There’s a series of posts on the watch blog Worn & Wound called the three watch collection for $5,000. Here’s one recent example. The premise is simple but I find it fascinating. Give writers and readers a fixed budget and ask them to build a capsule collection of watches.
Do they eat up the budget with one big piece, or slice it evenly? Do they go for known brands or microbrands? Do they pick a dress watch, a diver, a chrono, or some other variety? The permutations are endless.
I would struggle to pick a definitive three-watch collection (G-shock full metal, Nomos Metro handwound, Tudor Black Bay 58 perhaps?), but I might be able to have a stab at doing it for pens. Of course, the rules need a little amendment.
First, the price range. Watches are much more expensive than pens, so a budget of £1,000 should be more than generous.
I’m going to limit to pens you can go out and buy retail today, at a decent street price, so no obscure historic limited editions from 20 years ago at sumgai bargain prices. This isn’t fantasy football. Think of it as ‘your house has burned down and you’re walking into a pen shop to start again’.
Let’s get started.
Montblanc 149 Pt. £700. I’d spend the first £700 or so on a Montblanc 149. Platinum trim, F or EF nib. This is the foundation of the pen collection, the do-it-all. A narrow nib is suitable for all papers. It’s a comfortable pen with a big ink capacity, functional clip, and a cap that seals well. Oh, and an ink window so no worries about range anxiety. Montblanc is a trusted global brand with, in my experience, excellent quality control. You can rely on your 149. And (to continue the watch metaphor) this is a dressy black number that you can wear with a suit.
Alternatives? There are tons at this price or below, with gold nibs and pistons. Have your pick of stuff by Leonardo, many Viscontis and Auroras, the Pelikan M1000, and you could probably squeak some of the Japanese big guys in here too. You could do worse than an Onoto like the Sequoyah, if you didn’t mind losing the piston. But the 149 sets a very, very high bar.
Lamy 2000. £150. It’s a no-brainer for my second choice (and yes, I sound like a broken record by now). You get a lot of bang for your buck with the 2000, and it could hardly be more different from the 149 in style and approach. The 2000 is not as dressy as the Montblanc, nor as expensive, so it’s usable in more casual environments where the snowcap would draw attention. In my opinion, when you’re picking a three-pen or three-watch collection, you really want to avoid repetition and overlap. I’d be tempted to choose the wet and wide medium nib to show off inks when the 149 is too narrow.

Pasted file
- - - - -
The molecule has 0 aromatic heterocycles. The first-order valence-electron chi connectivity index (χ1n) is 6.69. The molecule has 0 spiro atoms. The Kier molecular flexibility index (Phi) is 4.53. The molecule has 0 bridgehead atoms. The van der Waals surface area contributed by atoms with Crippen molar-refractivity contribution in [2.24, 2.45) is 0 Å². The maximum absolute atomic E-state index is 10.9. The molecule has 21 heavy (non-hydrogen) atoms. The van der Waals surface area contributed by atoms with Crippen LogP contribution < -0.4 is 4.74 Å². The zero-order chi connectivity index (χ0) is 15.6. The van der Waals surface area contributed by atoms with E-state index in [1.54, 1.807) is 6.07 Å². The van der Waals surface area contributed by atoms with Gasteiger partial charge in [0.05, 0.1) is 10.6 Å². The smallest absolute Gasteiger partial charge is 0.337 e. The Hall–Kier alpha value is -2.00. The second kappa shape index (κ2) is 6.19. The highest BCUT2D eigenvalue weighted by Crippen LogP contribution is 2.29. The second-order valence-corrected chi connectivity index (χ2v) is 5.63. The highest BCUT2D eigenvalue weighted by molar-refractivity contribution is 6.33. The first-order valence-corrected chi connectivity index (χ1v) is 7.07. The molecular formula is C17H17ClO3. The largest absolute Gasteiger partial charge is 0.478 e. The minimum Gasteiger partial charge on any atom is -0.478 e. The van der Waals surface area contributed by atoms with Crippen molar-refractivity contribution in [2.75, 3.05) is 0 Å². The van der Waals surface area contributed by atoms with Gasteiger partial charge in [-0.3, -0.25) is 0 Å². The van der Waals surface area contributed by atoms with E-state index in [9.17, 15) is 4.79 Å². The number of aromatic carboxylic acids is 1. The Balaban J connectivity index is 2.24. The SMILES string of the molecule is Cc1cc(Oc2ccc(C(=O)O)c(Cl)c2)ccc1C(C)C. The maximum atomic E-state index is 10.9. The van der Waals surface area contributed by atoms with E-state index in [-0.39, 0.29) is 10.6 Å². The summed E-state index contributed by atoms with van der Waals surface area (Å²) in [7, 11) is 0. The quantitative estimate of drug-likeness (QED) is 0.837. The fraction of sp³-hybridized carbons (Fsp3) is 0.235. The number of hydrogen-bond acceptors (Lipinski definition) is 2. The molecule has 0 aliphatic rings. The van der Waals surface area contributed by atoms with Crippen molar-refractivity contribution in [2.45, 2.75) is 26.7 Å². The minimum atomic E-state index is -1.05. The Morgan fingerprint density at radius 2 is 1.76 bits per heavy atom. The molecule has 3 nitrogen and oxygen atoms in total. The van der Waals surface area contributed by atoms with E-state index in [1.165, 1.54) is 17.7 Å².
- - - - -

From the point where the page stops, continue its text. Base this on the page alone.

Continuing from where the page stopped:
Alternatives? The unfussy everyday pen for £150 is a crowded market, with everything from small-batch makers like Edison and Karas to mid-tier Japanese pens like the Pilot 912 or Platinum 3776 and a sea of pens from Parker, Conklin et al. I’d be tempted to call out the Pilot 823 with its workhorse reputation and interesting filler, although since it retails close to £300 in the UK it’s pushing budget.
Schon Pocket 6. £130. This is the G-shock of the pen world, a metal pocket pen with indestructible design. Again, zero overlap with the other two, a whole different use-case, and all the flexibility of different colours to choose from and custom-ground nibs you can change on a whim.
Alternatives? Well, in my last post I pointed out the Ensso titanium as a very credible rival for about the same price. The Karas Ink v2 is also a super-solid metal pen you can count on. And, if you’re looking for something a bit more mainstream or at a lower price, there is of course the Kaweco Al Sport or Brass Sport. If you’re interested in a pen to play around with nibs, and don’t want metal, perhaps Franklin-Christoph would be a good port of call.
That takes me to a hair under £1,000. Easy peasy.
Fun exercise, eh? I’m tempted to repeat it at £500 and £100 tiers.
I’d love to know which three pens you’d pick with your fantasy budget. Let me know in the comments?